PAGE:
compromise, which the Polisario had endorsed.
4. (C) Ibrahim affirmed that the Polisario "still have the patience
to wait for a solution" but conceded that it was "difficult to
convince my soldiers they have to wait forever." "The cease-fire is
helping the Moroccans continue their violations," he stated,
repeating that a "democratic and transparent referendum" could
resolve the conflict once and for all. Ibrahim regretted Morocco's
continued resistance to a referendum "even under terms favorable to
Morocco." He described tentative talk of a Moroccan autonomy plan as
"a grave mistake," and a regression to proposals aired 30 years ago.
"Morocco can not just turn back the clock," he stated.
Facing the Facts
5. (C) Thanking Ibrahim for his hospitality, Polcouns noted that the
USG appreciated the Polisario's willingness to make compromises, and
its patience and superb discipline in strictly adhering to the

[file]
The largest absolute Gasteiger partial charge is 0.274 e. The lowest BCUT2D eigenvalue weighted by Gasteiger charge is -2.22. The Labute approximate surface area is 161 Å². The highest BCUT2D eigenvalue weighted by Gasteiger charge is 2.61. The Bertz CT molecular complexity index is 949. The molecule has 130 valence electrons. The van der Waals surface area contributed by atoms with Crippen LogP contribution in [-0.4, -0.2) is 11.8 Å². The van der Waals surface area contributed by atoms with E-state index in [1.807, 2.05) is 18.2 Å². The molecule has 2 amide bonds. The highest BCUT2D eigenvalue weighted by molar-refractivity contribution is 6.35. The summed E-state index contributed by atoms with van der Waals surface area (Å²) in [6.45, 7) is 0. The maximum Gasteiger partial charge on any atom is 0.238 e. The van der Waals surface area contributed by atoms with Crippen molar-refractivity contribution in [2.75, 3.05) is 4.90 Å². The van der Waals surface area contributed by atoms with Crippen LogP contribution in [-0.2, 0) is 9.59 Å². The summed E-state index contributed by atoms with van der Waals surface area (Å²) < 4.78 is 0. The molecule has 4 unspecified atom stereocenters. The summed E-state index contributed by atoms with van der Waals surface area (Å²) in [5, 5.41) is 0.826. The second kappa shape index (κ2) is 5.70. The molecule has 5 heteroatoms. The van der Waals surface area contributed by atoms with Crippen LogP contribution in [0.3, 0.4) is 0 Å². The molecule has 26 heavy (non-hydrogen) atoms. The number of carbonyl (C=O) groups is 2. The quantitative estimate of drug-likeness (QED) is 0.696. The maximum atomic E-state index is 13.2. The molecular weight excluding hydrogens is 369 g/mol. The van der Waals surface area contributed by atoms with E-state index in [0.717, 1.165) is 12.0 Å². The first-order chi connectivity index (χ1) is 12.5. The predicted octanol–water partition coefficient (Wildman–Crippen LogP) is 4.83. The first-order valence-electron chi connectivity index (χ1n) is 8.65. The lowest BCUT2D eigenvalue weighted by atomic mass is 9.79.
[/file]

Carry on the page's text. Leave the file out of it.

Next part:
ceasefire. For better or worse, Polcouns continued, the fact was
that the Baker Plan has not been implemented. He urged the Polisario
look forward to
find a solution rather than fixate on the past. It was time to
contemplate new solutions to end the stalemate that had kept his men
and their families in camps and on the front line for a generation.
6. (C) At the same time, the international environment has continued
to evolve, Polcouns cautioned. Given the urgency of crises elsewhere
in the world, such as Lebanon, MINURSO should not be taken for
granted as having an open-ended mandate. At present, Western Sahara
was again an item of growing importance on the international agenda.
Polcouns urged that the Polisario leadership think hard about a
formula in which it might be willing to sit face to face with